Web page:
KittyKitty is a bundle full of feline emotion! Have you ever noticed kitties when they’re sitting on their paws in a state between sitting and lying down? They look like hens sitting on eggs. There is a tension; the cat is not relaxed and could spring into action. Or, take a nap. This is the state I was thinking about when I designed this version of KittyKitty. And, that’s why she’s red!
263 - KittyKitty on Red Pillow, $450 (Watercolor, 14" x 10")
My intention was to alternate the colors, values and shapes to weave an interesting pattern. Blue-ness should dominate. I like the bold, flat, angular strength; it gives the otherwise still life energy. In this particular version of the still life, all of the elements are given similar emphasis. It is the tight inter-relationship of the group that matters.
262 - Still Life with Toy Pony Linked In, D38, $450 (Watercolor, 10" x 14")
In this second version of “Odds & Ends with Silk Scarf” I simplified the color scheme. I wanted to emphasize that it is the blue scarf that ties the odds and ends together.
261 - Odds & Ends with Blue Scarf II, $175 (Watercolor, 7" x 10")
“Odds & Ends with Silk Scarf” was done as a challenge. The idea was to create a painting using a scarf, candle, pen, feather and key. I chose items that were personal. I arranged and tied them together with a knot.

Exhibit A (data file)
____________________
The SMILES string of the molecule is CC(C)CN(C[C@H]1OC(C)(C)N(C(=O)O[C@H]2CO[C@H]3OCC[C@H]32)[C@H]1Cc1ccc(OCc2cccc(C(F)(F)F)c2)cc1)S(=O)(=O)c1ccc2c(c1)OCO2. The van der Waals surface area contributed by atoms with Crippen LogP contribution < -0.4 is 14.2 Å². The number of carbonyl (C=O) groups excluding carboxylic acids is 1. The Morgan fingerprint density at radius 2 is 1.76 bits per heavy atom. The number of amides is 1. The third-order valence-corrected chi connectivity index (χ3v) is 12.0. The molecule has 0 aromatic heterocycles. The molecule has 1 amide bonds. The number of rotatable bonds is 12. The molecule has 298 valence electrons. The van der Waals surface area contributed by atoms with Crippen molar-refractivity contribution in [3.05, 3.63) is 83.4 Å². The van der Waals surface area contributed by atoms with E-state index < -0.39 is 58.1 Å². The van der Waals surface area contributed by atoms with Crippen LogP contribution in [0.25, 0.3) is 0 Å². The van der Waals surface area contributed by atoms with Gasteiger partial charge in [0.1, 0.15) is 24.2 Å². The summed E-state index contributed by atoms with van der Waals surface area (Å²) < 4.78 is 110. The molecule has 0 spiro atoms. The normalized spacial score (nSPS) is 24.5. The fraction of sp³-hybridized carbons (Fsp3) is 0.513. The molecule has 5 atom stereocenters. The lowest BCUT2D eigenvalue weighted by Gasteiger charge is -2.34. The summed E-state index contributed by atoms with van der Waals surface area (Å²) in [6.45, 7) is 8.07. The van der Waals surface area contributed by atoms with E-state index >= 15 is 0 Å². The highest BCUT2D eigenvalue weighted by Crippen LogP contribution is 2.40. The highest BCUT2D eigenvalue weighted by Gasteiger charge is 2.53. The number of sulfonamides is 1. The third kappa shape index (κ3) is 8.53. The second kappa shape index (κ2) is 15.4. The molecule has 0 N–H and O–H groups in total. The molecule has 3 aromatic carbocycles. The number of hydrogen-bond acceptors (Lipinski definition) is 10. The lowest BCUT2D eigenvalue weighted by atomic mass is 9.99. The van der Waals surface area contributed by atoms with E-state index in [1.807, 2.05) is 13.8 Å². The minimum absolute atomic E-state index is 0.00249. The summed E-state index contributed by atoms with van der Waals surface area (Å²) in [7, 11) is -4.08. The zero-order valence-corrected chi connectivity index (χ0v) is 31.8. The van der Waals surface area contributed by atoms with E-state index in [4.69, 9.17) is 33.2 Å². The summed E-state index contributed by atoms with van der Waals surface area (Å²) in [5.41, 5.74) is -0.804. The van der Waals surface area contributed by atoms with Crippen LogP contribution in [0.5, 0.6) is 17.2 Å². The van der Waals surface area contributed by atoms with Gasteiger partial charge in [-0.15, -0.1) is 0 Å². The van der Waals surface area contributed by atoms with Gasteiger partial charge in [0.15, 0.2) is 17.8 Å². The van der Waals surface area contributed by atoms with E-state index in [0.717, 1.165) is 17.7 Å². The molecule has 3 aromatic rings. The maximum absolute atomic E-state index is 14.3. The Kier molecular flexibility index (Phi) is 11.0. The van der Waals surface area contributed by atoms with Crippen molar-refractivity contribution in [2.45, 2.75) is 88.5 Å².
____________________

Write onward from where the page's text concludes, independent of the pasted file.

260 - Odds & Ends with Silk Scarf , $175 (Watercolor, 7" x 10")
Every once in awhile, kitties go to “full red alert”. They stare intently; fur erect, muscles taut. They maintain this position for a few moments, and then it’s either action or false alarm. I find it particularly amusing when I can’t figure out what caused the alert.
258 - KittyKitty Red Alert, $450 (Watercolor, 11" x 14")
Sometimes cats remind me of their regal heritage; of ancient Egypt and mythology. So it is with “Golden Kitty”. She has what I call a “sphinx-ette” attitude. She is above us mere mortals but honors us with her presence. We give good pets and food as gifts.
257 - Golden Kitty, $450 (Watercolor, 11" x 15")
In this version of “Still Life with Toy Pony”, the light is soft and subdued. The objects are dark and muted too. The feeling reminds me of a gray day in late afternoon. All are in quiet contemplation.